There is stress in my diet?
Yes! In fact, dietary stress is the stress that we have the most control over. Food, even “healthy” foods, can create inflammation which is a stress. Inflammation can result from eating too much, too little, or at the wrong times. However, the single biggest source of inflammation from eating is from food sensitivities.
What are food sensitivities?
Food sensitivities are either food allergies or food intolerance. True food allergies are less common, involve the immune system, and can be quite dangerous (like peanut allergy). Food intolerance happens when the body can’t fully process a food which leaves partially digested proteins and sugars. The body then mounts a response to these undigested proteins and sugars which creates inflammation. The effects of this response can occur up to several days later.
Inflammation is a type of stress that is chronic, and chronic stress is what causes burnout. So let’s take a look at three common food sensitivities:
The sticky problem of gluten
Gluten is a protein found in in three main types of grain: wheat, rye, and barley. Gluten is a large and complex molecule that the human digestive system has a hard time breaking down. Because it is recognized as “foreign” by the body, the body responds and creates inflammation. With continued exposure, this can create leaky gut which worsens chronic stress.
Dairy is double trouble
Both the lactose (milk sugar) and the casein (milk protein) present in dairy can be troublesome. In addition to the common digestive symptoms of dairy intolerance (bloating, cramps, diarrhea, etc.), dairy intolerance also produces inflammation.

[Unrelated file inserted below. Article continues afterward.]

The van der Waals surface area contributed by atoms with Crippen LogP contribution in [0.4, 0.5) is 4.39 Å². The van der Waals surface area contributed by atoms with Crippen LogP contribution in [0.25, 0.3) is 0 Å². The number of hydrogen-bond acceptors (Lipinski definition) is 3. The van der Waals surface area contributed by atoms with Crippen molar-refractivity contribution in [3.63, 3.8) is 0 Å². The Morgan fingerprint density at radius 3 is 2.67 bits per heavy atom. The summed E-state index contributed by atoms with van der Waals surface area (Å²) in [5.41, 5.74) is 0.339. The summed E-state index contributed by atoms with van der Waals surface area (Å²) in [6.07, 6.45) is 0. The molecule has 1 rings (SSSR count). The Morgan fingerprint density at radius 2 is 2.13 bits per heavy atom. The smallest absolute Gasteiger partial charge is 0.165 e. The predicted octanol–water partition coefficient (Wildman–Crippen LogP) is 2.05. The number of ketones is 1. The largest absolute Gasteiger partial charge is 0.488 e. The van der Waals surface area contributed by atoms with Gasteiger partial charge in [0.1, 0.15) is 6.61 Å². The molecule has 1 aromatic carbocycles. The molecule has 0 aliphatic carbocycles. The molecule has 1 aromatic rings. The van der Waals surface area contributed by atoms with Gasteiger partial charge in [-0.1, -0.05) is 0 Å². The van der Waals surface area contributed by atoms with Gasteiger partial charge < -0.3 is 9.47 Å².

Soy is often a hidden threat
Because it is used as a filler in many foods (deli meats, chocolate, chicken broth, and many more), you may be eating soy without even realizing it. The reaction to soy is similar to that of gluten and dairy, and creates inflammation.
And those are only the top three
Even though the top three food stresses of gluten, dairy and soy seem to be everywhere, the fact remains that we have the most control over this type of stress. Reading labels is a great start, but also pay attention to how you feel after eating. Keeping a “food and feelings” journal can help track your food sensitivities. Because a food sensitivity reaction can be delayed for days, keeping a log of what you eat and how you are feeling really helps when trying to pinpoint the offending food.